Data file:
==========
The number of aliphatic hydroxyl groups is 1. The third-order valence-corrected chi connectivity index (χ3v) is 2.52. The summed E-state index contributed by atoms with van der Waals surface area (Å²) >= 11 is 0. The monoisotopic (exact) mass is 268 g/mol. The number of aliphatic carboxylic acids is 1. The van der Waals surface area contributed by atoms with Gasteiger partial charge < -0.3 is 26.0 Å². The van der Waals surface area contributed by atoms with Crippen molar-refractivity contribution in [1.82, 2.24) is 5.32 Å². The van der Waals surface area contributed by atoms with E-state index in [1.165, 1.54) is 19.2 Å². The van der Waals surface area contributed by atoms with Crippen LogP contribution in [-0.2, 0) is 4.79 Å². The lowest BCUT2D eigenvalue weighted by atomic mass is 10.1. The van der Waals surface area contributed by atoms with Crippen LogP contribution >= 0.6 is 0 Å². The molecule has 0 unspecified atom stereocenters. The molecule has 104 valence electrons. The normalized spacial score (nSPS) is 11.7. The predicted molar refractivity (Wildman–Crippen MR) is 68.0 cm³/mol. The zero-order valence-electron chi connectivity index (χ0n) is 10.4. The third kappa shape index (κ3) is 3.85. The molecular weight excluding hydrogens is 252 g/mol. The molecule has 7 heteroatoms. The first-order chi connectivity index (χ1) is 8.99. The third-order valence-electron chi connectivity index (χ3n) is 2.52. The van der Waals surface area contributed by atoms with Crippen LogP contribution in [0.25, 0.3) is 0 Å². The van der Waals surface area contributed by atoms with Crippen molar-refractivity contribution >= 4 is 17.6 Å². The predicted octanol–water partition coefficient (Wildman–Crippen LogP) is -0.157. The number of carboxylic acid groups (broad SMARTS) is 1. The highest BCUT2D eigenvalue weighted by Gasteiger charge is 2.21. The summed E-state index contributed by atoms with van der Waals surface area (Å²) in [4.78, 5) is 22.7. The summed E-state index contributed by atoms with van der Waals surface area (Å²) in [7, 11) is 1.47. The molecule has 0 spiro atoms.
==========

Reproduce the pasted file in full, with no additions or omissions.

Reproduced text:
The number of aliphatic hydroxyl groups is 1. The third-order valence-corrected chi connectivity index (χ3v) is 2.52. The summed E-state index contributed by atoms with van der Waals surface area (Å²) >= 11 is 0. The monoisotopic (exact) mass is 268 g/mol. The number of aliphatic carboxylic acids is 1. The van der Waals surface area contributed by atoms with Gasteiger partial charge < -0.3 is 26.0 Å². The van der Waals surface area contributed by atoms with Crippen molar-refractivity contribution in [1.82, 2.24) is 5.32 Å². The van der Waals surface area contributed by atoms with E-state index in [1.165, 1.54) is 19.2 Å². The van der Waals surface area contributed by atoms with Crippen LogP contribution in [-0.2, 0) is 4.79 Å². The lowest BCUT2D eigenvalue weighted by atomic mass is 10.1. The van der Waals surface area contributed by atoms with Crippen LogP contribution >= 0.6 is 0 Å². The molecule has 0 unspecified atom stereocenters. The molecule has 104 valence electrons. The normalized spacial score (nSPS) is 11.7. The predicted molar refractivity (Wildman–Crippen MR) is 68.0 cm³/mol. The zero-order valence-electron chi connectivity index (χ0n) is 10.4. The third kappa shape index (κ3) is 3.85. The molecular weight excluding hydrogens is 252 g/mol. The molecule has 7 heteroatoms. The first-order chi connectivity index (χ1) is 8.99. The third-order valence-electron chi connectivity index (χ3n) is 2.52. The van der Waals surface area contributed by atoms with Crippen LogP contribution in [0.25, 0.3) is 0 Å². The van der Waals surface area contributed by atoms with Crippen molar-refractivity contribution >= 4 is 17.6 Å². The predicted octanol–water partition coefficient (Wildman–Crippen LogP) is -0.157. The number of carboxylic acid groups (broad SMARTS) is 1. The highest BCUT2D eigenvalue weighted by Gasteiger charge is 2.21. The summed E-state index contributed by atoms with van der Waals surface area (Å²) in [4.78, 5) is 22.7. The summed E-state index contributed by atoms with van der Waals surface area (Å²) in [7, 11) is 1.47. The molecule has 0 spiro atoms.